Author Topic: Investment Concerns (Part 1a)  (Read 1842 times)

lordrtype1

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Investment Concerns (Part 1a)
« on: February 10, 2014, 05:40:31 AM »
Hello. (This is a partial repost from the investment alley, and I'm new, so I didn't know th best place to ask for input on this)

I'm new here, but not to investing, since I've always contributed to some type of 401k/pension/whatever when I've had the chance.  At present, I'm only contributing about 6% of my income, but I'm hoping that after I finish settling basically the majority of my unsecured debt (this month!?!!) and most of my secured (close to the end of the year, projected), I would like to start dumping money into various investments.  Here's the basics of my portfolio:

Income: 2013 - 51k Gross (1st year-2012 was 75% of '13, 2011 was 40% of '13, 2010 was 30% of '13. That's another story)
(AGI was about 48k)
HSA: 1k
401k: 4k
sharebuilder: 500
other savings: 1k

I'm digging out of a hole, 5 years in the making, as a result of not working for 3 years (08-11), so being debt free is more of a priority for me than a goal.  That's why my contributions aren't great.  My immediate goals are to pay down my car (sorry, don't live in a biker's paradise here), and budget for my only real planned debt: a house/condo.  housing and car (today) are 725/mo, and my total bills (minus my debt payoffs) is about 1100/mo.  I want to basically nearly pay off my car before I buy my house, after buying my house, finish paying off my car and then attack the house. Take home presently is about 2800/mo*, after HSA, 401k, and insurance. I will say that 'living with parents' is not a long term viable option (as it had been the last 3 years), so housing is a priority.

I read (and listened) to some from MMM, and I understand why in many markets a 130k-260k house might be the best option for many, because of where it'll be and who will be around you (i.e., nicer, safer).  However, I will personally say that while I've never considered the places I lived bad, I've never spent more than 45k on a house, and even now, the houses/condos I've considered are 'move-in ready' at 55k-80k, so I don't think I'll go higher on that.  Plus, where I work is currently stable, with a long term growth, but since this is aircraft company in an aircraft city, when things go south for the industry, everyone is out in the streets, so to speak.  My goal is to settle my total debt by 2019, before the contract is up where I work, and if they decide to cut people loose, I won't care.

Here is the plan:

-pay car down (less than half of what it was bought for, to about 7k-8k), while saving AT LEAST 20% for down (about 15k-20k)
-next year, buy house (target price 50k-65k), and pay down in 2-4 years
-while doing this, try to save a little more (I will probably up 401k to at least 10 percent, but I'm flexible)

here are the caveats:
-I'm going out of country, so I will have that expense this year, I'm saying about 4k-5k (all inclusive, in an expensive place)
-between sharebuilder and savings, I would like to do more investing, but I'm also concerned with how much is best to reserve for when 'something' happens.  Conventional wisdom is 6 months salary (likely 28k this year-really?), but I couldn't do that, while doing ALL this, at the same time (or can I?...)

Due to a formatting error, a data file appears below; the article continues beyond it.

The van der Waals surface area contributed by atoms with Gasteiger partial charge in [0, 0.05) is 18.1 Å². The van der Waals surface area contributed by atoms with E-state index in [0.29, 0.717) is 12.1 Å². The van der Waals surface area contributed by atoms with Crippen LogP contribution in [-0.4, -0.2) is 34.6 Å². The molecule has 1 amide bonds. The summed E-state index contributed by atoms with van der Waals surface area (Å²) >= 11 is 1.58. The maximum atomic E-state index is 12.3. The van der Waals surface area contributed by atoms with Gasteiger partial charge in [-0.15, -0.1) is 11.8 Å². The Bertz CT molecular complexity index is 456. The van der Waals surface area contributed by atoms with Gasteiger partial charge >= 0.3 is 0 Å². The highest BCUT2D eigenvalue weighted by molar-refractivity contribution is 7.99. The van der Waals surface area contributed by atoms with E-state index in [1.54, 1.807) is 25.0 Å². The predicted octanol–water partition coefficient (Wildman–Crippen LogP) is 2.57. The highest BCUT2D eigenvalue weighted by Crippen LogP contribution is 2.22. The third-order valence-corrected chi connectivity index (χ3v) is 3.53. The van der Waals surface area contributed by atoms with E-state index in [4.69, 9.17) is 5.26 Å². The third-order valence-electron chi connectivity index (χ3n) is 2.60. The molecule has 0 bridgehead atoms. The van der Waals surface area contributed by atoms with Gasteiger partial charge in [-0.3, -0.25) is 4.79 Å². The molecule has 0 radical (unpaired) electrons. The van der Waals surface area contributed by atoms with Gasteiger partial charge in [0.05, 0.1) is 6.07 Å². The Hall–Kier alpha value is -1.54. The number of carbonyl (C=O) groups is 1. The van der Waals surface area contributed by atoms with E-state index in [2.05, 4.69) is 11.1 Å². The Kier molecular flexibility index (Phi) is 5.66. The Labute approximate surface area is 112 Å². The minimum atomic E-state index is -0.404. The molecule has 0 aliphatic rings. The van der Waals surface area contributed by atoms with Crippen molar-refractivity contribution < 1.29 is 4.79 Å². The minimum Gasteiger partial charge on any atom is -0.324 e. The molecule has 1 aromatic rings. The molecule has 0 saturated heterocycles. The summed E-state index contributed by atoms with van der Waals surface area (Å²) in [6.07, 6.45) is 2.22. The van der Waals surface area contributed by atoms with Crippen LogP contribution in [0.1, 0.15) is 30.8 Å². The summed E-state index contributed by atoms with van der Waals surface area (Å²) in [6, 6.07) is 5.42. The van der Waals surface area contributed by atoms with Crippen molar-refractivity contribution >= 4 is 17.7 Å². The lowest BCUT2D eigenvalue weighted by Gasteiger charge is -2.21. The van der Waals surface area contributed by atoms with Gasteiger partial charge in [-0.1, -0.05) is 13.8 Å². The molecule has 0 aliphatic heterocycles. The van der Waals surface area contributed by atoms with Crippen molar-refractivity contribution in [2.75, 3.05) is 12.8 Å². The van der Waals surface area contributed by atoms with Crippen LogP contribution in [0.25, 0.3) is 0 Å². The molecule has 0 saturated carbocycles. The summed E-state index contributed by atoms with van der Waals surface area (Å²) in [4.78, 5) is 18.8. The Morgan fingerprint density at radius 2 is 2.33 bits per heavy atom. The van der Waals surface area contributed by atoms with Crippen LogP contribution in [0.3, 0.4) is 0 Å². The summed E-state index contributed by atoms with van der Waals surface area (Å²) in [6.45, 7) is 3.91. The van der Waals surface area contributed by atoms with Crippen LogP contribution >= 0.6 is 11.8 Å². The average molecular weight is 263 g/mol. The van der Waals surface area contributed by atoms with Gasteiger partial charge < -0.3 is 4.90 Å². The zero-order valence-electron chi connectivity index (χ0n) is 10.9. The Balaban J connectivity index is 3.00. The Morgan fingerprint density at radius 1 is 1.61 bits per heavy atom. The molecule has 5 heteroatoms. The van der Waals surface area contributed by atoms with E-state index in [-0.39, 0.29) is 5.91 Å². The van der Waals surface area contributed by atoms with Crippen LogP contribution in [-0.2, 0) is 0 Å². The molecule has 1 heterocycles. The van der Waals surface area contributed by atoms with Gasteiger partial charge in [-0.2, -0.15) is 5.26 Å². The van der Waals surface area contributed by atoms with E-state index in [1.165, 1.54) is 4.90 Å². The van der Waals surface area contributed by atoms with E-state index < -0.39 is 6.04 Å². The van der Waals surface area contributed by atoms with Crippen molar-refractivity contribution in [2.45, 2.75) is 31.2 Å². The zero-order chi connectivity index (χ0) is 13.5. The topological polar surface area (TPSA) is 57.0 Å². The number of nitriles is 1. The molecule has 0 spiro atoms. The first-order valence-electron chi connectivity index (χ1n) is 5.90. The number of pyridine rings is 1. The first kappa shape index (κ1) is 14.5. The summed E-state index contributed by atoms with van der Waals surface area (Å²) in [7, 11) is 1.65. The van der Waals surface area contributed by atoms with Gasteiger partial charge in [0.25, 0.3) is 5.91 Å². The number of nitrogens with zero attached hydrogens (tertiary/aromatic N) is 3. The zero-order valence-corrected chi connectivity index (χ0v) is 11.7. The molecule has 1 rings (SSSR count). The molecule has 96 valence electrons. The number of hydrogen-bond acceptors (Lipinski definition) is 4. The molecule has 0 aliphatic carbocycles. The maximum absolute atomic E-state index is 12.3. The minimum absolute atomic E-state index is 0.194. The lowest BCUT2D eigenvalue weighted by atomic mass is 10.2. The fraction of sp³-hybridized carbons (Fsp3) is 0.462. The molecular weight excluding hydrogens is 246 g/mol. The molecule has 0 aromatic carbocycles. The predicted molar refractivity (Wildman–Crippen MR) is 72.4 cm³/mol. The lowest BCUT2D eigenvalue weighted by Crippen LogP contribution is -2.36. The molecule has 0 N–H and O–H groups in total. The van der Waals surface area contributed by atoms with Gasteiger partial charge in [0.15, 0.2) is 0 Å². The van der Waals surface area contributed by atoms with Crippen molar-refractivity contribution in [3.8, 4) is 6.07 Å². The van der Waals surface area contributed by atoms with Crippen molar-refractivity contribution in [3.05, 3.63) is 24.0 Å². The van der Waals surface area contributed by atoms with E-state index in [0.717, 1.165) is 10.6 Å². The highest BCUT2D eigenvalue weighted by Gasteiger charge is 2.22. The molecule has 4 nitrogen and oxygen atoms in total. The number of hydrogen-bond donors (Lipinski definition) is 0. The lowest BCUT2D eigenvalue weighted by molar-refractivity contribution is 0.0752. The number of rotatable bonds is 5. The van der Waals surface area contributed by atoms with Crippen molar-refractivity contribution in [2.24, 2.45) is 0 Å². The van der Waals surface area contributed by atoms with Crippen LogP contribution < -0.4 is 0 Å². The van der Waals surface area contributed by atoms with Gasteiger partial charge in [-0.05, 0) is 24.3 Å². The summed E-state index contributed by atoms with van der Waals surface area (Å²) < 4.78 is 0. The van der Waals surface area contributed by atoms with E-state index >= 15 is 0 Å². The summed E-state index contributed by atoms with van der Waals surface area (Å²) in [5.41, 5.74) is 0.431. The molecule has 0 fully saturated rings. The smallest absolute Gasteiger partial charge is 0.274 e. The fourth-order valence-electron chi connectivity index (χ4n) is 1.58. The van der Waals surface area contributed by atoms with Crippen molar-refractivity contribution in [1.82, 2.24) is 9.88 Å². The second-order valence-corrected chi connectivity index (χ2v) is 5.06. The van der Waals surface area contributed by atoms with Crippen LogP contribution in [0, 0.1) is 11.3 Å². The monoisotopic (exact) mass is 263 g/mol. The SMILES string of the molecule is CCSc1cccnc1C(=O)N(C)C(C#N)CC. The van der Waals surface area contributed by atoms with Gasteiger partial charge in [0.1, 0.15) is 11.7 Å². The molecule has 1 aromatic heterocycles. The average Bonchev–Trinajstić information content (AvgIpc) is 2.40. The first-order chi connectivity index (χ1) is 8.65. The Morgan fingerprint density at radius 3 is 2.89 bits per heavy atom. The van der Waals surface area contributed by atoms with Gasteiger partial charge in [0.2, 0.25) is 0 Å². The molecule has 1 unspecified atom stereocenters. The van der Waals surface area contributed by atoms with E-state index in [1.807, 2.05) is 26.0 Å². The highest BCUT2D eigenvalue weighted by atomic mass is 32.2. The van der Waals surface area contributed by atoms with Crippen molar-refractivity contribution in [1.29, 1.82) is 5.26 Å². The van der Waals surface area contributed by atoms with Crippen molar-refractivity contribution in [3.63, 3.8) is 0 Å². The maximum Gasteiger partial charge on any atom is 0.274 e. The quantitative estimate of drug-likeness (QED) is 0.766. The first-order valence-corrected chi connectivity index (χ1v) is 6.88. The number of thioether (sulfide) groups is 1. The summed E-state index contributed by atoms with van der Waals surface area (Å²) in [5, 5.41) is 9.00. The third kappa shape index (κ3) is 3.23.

-I'm single, but if I were to marry, I want to be sure marriage itself (i'll worry about the financials for the 'day' then) won't somehow derail any of this, if she's on board with everything. I'm talking from a tax/kids standpoint.
-this is merely a thought, during my financial reversal, I had to cash out my 401k (about 8k) for food in '10. Can I do catch ups, after I max out my contributions, and is there a tax benefit?  And what would the cutoff be, since I doubt it'll be this one? (i'm already out 4k in 2014 paying debt-I carried over money from last year to pay it, and where I work, I get paid extra working during my plant's shutdown in dec).
-final point, should it be an option, I can borrow against my 401k (up to 50%) should I desire, but it should be known that it is put back on an after tax basis, and won't be invested while loaned. I would likely only do it for my house, since it has value, and i can put the money back as fast (or slow) as I want. I only bring it up because I can, not because I will.

I say part 1, because this is a starting point.  I would like to plan for my (early) departure from the workforce (probably not by 2019, but at least everything is in place by then if I can't), but the funny part is I may not before I'm supposed to, just because of age and health, but I want to at least roll the ball in that direction.

What I'm looking for is whether I'm trending in the right direction with my goals, or if I need to have my head examined by you nice folks.  Thanks in advance everybody.

*This number was 2600/mo in other post, but I was wrong. I didn't count my allowance.

matchewed

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Re: Investment Concerns (Part 1a)
« Reply #1 on: February 10, 2014, 06:25:52 AM »
Since this is just a copy and paste from your previous thread I'm just going to flag it as a duplicate post. Please feel free to continue your original thread with any updated information.

Russ

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Re: Investment Concerns (Part 1a)
« Reply #2 on: February 10, 2014, 08:09:59 AM »
Yes, please try and keep identical information in one thread. This helps reduce forum clutter and helps you get better answers to your questions by keeping discussion in one place. If you'd like your original thread moved to a different board, please contact a moderator and we can do that for you.

Original link here for anyone who wants to discuss: http://www.mrmoneymustache.com/forum/investor-alley/investment-concerns-(part-1)/
« Last Edit: February 10, 2014, 08:47:03 AM by arebelspy »